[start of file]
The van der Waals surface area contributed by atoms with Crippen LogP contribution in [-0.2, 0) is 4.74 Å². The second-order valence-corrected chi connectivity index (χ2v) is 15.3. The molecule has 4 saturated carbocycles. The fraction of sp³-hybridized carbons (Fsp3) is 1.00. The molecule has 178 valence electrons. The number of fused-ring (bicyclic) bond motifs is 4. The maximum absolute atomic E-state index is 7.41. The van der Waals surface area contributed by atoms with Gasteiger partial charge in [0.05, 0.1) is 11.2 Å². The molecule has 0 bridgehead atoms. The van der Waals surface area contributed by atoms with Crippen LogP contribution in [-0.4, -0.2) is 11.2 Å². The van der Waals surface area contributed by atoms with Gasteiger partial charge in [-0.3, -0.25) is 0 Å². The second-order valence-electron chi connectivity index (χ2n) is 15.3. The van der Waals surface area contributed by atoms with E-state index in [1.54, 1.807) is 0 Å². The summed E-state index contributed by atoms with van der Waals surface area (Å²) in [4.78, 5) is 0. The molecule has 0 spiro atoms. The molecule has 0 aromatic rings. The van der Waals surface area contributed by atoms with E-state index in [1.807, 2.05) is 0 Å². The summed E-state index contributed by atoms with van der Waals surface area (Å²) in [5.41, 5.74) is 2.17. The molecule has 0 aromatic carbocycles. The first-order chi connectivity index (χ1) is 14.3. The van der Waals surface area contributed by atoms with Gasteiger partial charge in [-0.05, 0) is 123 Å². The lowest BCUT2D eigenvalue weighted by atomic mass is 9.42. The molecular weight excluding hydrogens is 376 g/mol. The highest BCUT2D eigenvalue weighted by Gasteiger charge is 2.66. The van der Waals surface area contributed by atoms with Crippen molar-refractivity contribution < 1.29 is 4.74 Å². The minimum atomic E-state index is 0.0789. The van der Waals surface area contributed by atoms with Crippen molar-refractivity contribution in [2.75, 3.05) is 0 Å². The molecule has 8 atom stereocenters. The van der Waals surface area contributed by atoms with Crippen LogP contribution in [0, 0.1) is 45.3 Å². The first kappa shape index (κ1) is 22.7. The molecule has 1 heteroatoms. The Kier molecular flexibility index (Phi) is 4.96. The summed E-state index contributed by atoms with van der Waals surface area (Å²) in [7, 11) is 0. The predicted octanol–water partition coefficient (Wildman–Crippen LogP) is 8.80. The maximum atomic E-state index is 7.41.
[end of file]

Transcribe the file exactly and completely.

The van der Waals surface area contributed by atoms with Crippen LogP contribution in [-0.2, 0) is 4.74 Å². The second-order valence-corrected chi connectivity index (χ2v) is 15.3. The molecule has 4 saturated carbocycles. The fraction of sp³-hybridized carbons (Fsp3) is 1.00. The molecule has 178 valence electrons. The number of fused-ring (bicyclic) bond motifs is 4. The maximum absolute atomic E-state index is 7.41. The van der Waals surface area contributed by atoms with Gasteiger partial charge in [0.05, 0.1) is 11.2 Å². The molecule has 0 bridgehead atoms. The van der Waals surface area contributed by atoms with Crippen LogP contribution in [-0.4, -0.2) is 11.2 Å². The van der Waals surface area contributed by atoms with Gasteiger partial charge in [-0.3, -0.25) is 0 Å². The second-order valence-electron chi connectivity index (χ2n) is 15.3. The van der Waals surface area contributed by atoms with E-state index in [1.54, 1.807) is 0 Å². The summed E-state index contributed by atoms with van der Waals surface area (Å²) in [4.78, 5) is 0. The molecule has 0 spiro atoms. The molecule has 0 aromatic rings. The van der Waals surface area contributed by atoms with E-state index in [1.807, 2.05) is 0 Å². The summed E-state index contributed by atoms with van der Waals surface area (Å²) in [5.41, 5.74) is 2.17. The molecule has 0 aromatic carbocycles. The first-order chi connectivity index (χ1) is 14.3. The van der Waals surface area contributed by atoms with Gasteiger partial charge in [-0.05, 0) is 123 Å². The lowest BCUT2D eigenvalue weighted by atomic mass is 9.42. The molecular weight excluding hydrogens is 376 g/mol. The highest BCUT2D eigenvalue weighted by Gasteiger charge is 2.66. The van der Waals surface area contributed by atoms with Crippen molar-refractivity contribution < 1.29 is 4.74 Å². The minimum atomic E-state index is 0.0789. The van der Waals surface area contributed by atoms with Crippen molar-refractivity contribution in [2.75, 3.05) is 0 Å². The molecule has 8 atom stereocenters. The van der Waals surface area contributed by atoms with Crippen LogP contribution in [0, 0.1) is 45.3 Å². The first kappa shape index (κ1) is 22.7. The molecule has 1 heteroatoms. The Kier molecular flexibility index (Phi) is 4.96. The summed E-state index contributed by atoms with van der Waals surface area (Å²) in [7, 11) is 0. The predicted octanol–water partition coefficient (Wildman–Crippen LogP) is 8.80. The maximum atomic E-state index is 7.41.